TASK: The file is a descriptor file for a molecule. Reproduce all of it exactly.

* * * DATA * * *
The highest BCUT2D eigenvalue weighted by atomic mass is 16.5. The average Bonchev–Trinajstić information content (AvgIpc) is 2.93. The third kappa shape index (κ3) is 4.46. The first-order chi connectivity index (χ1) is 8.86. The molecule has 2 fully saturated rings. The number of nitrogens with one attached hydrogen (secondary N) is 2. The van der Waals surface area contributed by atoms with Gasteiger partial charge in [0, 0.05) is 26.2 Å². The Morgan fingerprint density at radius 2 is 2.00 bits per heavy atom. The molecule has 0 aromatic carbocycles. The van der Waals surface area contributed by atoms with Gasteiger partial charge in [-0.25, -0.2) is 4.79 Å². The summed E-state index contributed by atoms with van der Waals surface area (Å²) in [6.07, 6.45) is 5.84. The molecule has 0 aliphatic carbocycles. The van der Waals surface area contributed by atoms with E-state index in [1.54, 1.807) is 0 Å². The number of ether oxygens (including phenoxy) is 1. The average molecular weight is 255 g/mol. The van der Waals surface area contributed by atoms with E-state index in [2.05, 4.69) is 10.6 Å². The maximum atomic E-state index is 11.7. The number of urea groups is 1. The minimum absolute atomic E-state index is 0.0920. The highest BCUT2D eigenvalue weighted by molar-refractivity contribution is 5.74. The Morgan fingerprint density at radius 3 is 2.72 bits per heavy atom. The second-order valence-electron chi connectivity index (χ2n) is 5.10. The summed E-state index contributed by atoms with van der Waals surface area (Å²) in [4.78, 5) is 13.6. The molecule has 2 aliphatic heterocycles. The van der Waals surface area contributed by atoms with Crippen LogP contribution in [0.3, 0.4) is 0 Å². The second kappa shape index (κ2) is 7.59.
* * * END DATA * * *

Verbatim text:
The highest BCUT2D eigenvalue weighted by atomic mass is 16.5. The average Bonchev–Trinajstić information content (AvgIpc) is 2.93. The third kappa shape index (κ3) is 4.46. The first-order chi connectivity index (χ1) is 8.86. The molecule has 2 fully saturated rings. The number of nitrogens with one attached hydrogen (secondary N) is 2. The van der Waals surface area contributed by atoms with Gasteiger partial charge in [0, 0.05) is 26.2 Å². The Morgan fingerprint density at radius 2 is 2.00 bits per heavy atom. The molecule has 0 aromatic carbocycles. The van der Waals surface area contributed by atoms with Gasteiger partial charge in [-0.25, -0.2) is 4.79 Å². The summed E-state index contributed by atoms with van der Waals surface area (Å²) in [6.07, 6.45) is 5.84. The molecule has 0 aliphatic carbocycles. The van der Waals surface area contributed by atoms with E-state index in [1.54, 1.807) is 0 Å². The number of ether oxygens (including phenoxy) is 1. The average molecular weight is 255 g/mol. The van der Waals surface area contributed by atoms with E-state index in [2.05, 4.69) is 10.6 Å². The maximum atomic E-state index is 11.7. The number of urea groups is 1. The minimum absolute atomic E-state index is 0.0920. The highest BCUT2D eigenvalue weighted by molar-refractivity contribution is 5.74. The Morgan fingerprint density at radius 3 is 2.72 bits per heavy atom. The second-order valence-electron chi connectivity index (χ2n) is 5.10. The summed E-state index contributed by atoms with van der Waals surface area (Å²) in [4.78, 5) is 13.6. The molecule has 2 aliphatic heterocycles. The van der Waals surface area contributed by atoms with Crippen LogP contribution in [0.3, 0.4) is 0 Å². The second kappa shape index (κ2) is 7.59.